Minister for Social Protection, Joan Burton TD has announced key reforms to strengthen pension governance and regulation including a newly-structured Pensions Authority and Pensions Regulator among series of changes to improve consumer confidence in pensions system and the amalgamation of the Offices of the Financial Ombudsman and the Pensions Ombudsman.
Additionally, the Minister will move to fully implement the recommendations in the 2012 Report on Pension Charges.
In line with expert recommendations, the Pensions Board will be renamed as the Pensions Authority and split into two separate bodies with different roles.
The new Pensions Authority will have two distinct arms: a three-person Pensions Commission with an independent chair to provide oversight of pensions regulation; and a separate unpaid Pensions Council, with a majority of members representing consumer interests, which will advise the Minister on pensions policy. The CEO of the Pensions Board will be renamed the Pensions Regulator.
The Minister also announced the amalgamation of the offices of the Pensions Ombudsman and Financial Services Ombudsman and welcomed the decision of Paul Kenny, Pensions Ombudsman, to defer his retirement and continue in office to assist in the merger of the two offices. This, the Minister said “will provide the consumer with a one-stop shop for queries on pensions and financial products.”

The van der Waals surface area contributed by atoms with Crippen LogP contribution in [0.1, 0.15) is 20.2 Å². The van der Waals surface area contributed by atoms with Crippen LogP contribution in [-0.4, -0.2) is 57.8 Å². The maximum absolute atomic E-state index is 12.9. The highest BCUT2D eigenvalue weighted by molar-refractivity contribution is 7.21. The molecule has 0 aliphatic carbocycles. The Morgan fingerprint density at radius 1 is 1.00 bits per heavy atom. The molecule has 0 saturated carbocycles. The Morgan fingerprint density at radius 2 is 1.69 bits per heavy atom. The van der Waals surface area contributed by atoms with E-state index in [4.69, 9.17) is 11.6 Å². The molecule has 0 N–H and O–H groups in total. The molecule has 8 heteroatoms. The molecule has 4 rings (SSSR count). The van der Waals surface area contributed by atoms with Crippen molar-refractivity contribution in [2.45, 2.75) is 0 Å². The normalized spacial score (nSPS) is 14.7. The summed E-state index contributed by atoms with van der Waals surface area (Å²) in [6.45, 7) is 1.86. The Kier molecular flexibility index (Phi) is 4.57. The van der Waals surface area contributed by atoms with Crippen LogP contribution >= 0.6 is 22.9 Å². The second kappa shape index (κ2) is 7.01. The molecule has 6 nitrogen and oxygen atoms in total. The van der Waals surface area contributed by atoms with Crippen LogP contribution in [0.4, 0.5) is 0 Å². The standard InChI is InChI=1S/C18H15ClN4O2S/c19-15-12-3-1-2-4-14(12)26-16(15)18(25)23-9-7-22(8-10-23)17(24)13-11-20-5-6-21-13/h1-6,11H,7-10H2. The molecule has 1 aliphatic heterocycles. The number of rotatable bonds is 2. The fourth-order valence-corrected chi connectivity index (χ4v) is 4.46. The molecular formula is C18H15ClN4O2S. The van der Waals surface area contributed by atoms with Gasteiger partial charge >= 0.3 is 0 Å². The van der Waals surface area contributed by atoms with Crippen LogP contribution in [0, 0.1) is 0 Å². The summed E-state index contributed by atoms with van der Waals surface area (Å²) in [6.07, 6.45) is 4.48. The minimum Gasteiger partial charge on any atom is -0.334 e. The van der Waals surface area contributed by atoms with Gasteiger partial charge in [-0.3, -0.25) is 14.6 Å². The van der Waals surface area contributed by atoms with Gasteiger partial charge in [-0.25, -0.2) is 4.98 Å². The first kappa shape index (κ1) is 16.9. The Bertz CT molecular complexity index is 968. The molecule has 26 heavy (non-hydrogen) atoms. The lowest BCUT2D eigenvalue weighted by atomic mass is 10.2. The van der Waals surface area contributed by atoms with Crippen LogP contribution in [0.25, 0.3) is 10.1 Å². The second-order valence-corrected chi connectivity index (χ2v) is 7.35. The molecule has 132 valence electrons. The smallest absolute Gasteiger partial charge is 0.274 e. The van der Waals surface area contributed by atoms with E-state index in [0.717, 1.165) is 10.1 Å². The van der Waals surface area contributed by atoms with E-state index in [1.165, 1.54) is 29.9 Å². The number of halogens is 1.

The moves are aimed at improving governance, ensuring greater public awareness of pensions oversight and increasing consumer trust in the pensions system.
These moves recommendations, in relation to the Pensions Board and the Ombudsmen, are made in a Critical Review conducted by a steering committee chaired by Richard Hinz, Pension Policy Advisor at the World Bank. The Minister said that following publication of the OECD report, it is clear that the pension system needs a far stronger consumer focus and these changes represent the first step in the process of creating a pension system that is responsive to the needs of members of pension schemes and pensioners. The separation between regulatory oversight and policy development will ensure there is no perception of regulatory ‘capture’ by the industry and give greater confidence to consumers. These changes, combined with action to tackle excessive pension charges, will give the public greater trust in the pensions system.”
The new Pensions Council “will bring a fresh perspective to the formulation of pension policy that has the consumer at its heart. The first task I will be giving the Council will be to monitor the implementation of the recommendations in the Report on Pension Charges and advise me if further actions are needed.”
Implementation of these recommendations will be under reviewover the next year.